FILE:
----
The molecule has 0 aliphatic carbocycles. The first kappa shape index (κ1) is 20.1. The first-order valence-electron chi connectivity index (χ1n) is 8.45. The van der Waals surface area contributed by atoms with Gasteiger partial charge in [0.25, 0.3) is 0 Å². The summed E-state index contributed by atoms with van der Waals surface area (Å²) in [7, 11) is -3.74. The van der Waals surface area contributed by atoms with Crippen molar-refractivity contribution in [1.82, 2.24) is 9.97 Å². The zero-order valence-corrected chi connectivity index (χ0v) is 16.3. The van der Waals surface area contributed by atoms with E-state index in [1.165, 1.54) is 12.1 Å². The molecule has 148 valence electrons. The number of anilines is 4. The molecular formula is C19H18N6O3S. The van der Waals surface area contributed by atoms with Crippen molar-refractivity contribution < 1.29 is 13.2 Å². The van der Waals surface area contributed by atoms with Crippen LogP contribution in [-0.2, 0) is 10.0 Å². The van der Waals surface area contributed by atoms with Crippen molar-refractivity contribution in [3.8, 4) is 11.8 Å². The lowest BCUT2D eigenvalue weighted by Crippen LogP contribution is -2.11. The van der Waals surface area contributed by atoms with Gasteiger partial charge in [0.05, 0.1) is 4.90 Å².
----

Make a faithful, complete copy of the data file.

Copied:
The molecule has 0 aliphatic carbocycles. The first kappa shape index (κ1) is 20.1. The first-order valence-electron chi connectivity index (χ1n) is 8.45. The van der Waals surface area contributed by atoms with Gasteiger partial charge in [0.25, 0.3) is 0 Å². The summed E-state index contributed by atoms with van der Waals surface area (Å²) in [7, 11) is -3.74. The van der Waals surface area contributed by atoms with Crippen molar-refractivity contribution in [1.82, 2.24) is 9.97 Å². The zero-order valence-corrected chi connectivity index (χ0v) is 16.3. The van der Waals surface area contributed by atoms with E-state index in [1.165, 1.54) is 12.1 Å². The molecule has 148 valence electrons. The number of anilines is 4. The molecular formula is C19H18N6O3S. The van der Waals surface area contributed by atoms with Crippen molar-refractivity contribution < 1.29 is 13.2 Å². The van der Waals surface area contributed by atoms with Crippen LogP contribution in [-0.2, 0) is 10.0 Å². The van der Waals surface area contributed by atoms with Crippen molar-refractivity contribution in [3.8, 4) is 11.8 Å². The lowest BCUT2D eigenvalue weighted by Crippen LogP contribution is -2.11. The van der Waals surface area contributed by atoms with Gasteiger partial charge in [0.05, 0.1) is 4.90 Å².